Well, what can I say. Turns out I rebel against my own reading list and keep procrastinating by reading other books. I must confess that I read ca 3 Nikki Heat Novels in the past weeks and I think the reason for me doing this is that I am 2 months streaming sober. Reading these books satisfies my hunger for TV shows (yes, I know I am a recovering streamaholic) as I imagine Stana Katic and Nathan Fillion play Rook and Nikki which is why I am able to create my own TV show in my head – the German word for this is Kopfkino.
But 3 nights ago I had the urge to read the Che Guevara biography on my list. And before I give you my opinion on it, I have to apologise for the mix up on my list. I simply confused the publishing house’s name with the name of the editors. So it is not a German biography just a German translation of a biography written in Spanish. It’s original title is Che. Sueno rebelde and it was edited by Fernando Diego Garcia and Oscar Sola and the essay was written by Matilde Sanchez. The book was first published in 1997 in Argentinia.
It is a book that grows on you. I seriously hated reading it at the beginning due to its inflated language and long, often confusing multi-clause sentences. My reading pace picked up speed after the 1st third and I started enjoying it. It is not a long book so finishing it in three days (well 3x ca 1,5 hours before going to bed) is no big achievement.
I bought the book in 2003 because it included so many pictures of Guevara and I had a big teenage crush on him. Reading the book now and looking at the pictures I could easily understand my infatuation with him – he was one hell of a good looking man. But I also remembered why my crush ended when I started reading about him. Che Guevara’s life is fascinating, no doubt, but I am a pacifist so his need for fighting didn’t agree with my beliefs. I specifically didn’t like that he could be a doctor and a murderer at the same time. Before you attack me and say that he considered himself a soldier and not a murderer – I have to say anybody who participates in executions is a murderer PERIOD. No concession on my part – being a pacifist and all – can overcome the fact that he helped execute people in La Cabana.
Another part that I really liked about this book is the fact that they include excerpts from his diaries. I am a sucker for diaries and journals. I wish I could write a diary like he did. It doesn’t even matter that I don’t like what he is writing about but the way he did it makes me wanna read them. Diary writing is a neglected art form these days or at least it feels like it. I cannot think of one course offered at uni that was about diaries. Travelogues yes – diaries don’t think so.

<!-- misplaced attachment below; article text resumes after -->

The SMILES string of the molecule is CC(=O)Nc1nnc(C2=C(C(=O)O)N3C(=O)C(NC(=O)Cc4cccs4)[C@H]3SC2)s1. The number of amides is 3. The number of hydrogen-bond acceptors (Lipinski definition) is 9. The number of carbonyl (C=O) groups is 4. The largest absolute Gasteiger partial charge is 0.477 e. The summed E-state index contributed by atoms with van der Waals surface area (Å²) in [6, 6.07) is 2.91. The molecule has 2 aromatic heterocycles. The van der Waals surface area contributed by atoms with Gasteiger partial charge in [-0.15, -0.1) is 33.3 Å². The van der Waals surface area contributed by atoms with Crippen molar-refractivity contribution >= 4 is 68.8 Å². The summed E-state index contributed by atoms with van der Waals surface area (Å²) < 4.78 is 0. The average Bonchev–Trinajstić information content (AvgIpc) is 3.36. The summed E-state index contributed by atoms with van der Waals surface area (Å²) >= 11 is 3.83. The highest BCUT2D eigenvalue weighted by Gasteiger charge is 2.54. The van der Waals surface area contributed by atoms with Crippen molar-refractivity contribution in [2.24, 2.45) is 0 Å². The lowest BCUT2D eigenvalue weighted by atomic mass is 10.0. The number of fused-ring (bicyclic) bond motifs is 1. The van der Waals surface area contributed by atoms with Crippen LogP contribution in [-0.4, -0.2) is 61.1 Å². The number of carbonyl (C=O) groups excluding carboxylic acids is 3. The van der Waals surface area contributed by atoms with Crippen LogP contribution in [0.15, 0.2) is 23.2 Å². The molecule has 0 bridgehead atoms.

Well, before I start obsessing about this, here is my current reading list status:
1) Harper Lee’s Go Set a Watchman
2) Kurt Vonnegut’s Cat’s Cradle
3) John Steinbeck’s The Red Pony
4) Rachel Joyce’s The Unlikely Pilgrimage of Harold Fry
5) Leena Lander’s Cast a Long Shadow –> next on my schedule
6) Henry James’s Washington Square –> started reading and it turns out I don’t quite like it. What a shock. It is not that I actually dislike the story as such but I have to say that it is one of the most slow paced novels I have ever read by him. So not finished because I found better things to read or at least books that gave me instant gratification.
7/8/9) Ellis Peter’s The First Cadfael Omnibus
10) H.G. Wells’s Ann Veronica
11) Virgina Woolf’s Orlando
12) Thomas Carlyle’s Sartor Resartus
–> Books for March and April
13) Goethe’s Wilhelm Meister’s Apprenticeship
14) Erica Fischer’s Aimeé and Jaguar
15) Theodor Fontane’s Jenseits des Tweeds (Beyond the Tweed – no English translation available)
16) Ernest Hemingway’s Farewell to Arms
17) Hermann Hesse’s Siddharta
18) Milan Kundera’s The Unbearable Lightness of Being
19) Selma Lagerlöff’s Stories and Legends (no English translation available)
20) Leena Lander’s The Home of the Dark Butterflies (no English translation available)
21) W. Somerset Maugham’s The Magician
22) Cormac McCarthy’s All the Pretty Horses
23) Harry Mulisch’s The Assault
24) Thomas Mann’s Theodor Storm Essay
25) Ulrich Plenzdorf The New Sorrows of Young W.
26) Edmond Rostand’s Cyrano de Bergerac
27/28/29/30) Theodor Storm’s All Short Stories and Novellas in Complete Works (Some translated into English) à half way through, well depending on the edition. I have read a lot of the short stories in the edition that contains his most famous stories and poems and 7 or so in the Novellas ebook that I have on my kindle. I think saying I would do ALL of his short stories and novellas was a bit cocky as he produced sooo many. I will continue to read them along other books on this list.
31) Oscar Wilde’s The Importance of Being Ernest
32) John Steinbeck’s Of Mice and Men
33) Goethe’s The Sorrows of Young Werther
34) Ian McEwan’s Atonement
35) Bertolt Brecht’s Mother Courage and her Children –> finished reading
36) Garcia & Sola’s Che The Dream of the Rebel (German translation of a Che Guevara Biography)
37) Perry’s The Heart of Emerson’s Journals
38) Elspeth Barker’s O Caledonia –>currently reading, haven’t picked it up in a month or so
39) Klaus Kordon’s The Time is Broken (German Erich Kästner Biography)
40) Leo Tolstoi’s Anna Karenina
41) Siegfried Lenz’s The German Lesson
42) Nicholas Evan’s The Horse Whisperer
43) John Grisham’s The Firm
44) Kaari Utrio’s The Bronze Bird
45) Mark Twain’s Huckleberry Finn
46) Mark Twain’s Tom Sawyer
47) Henry James’s The Bostonians
48) Penguin American Short Stories
49) Max Gallo’s Rosa Luxemburg
50) Henry David Thoreau’s Walden –> started
51) Robert Louis Stevenson’s The Black Arrow
52) Emily Dickinson’s Poems –>read some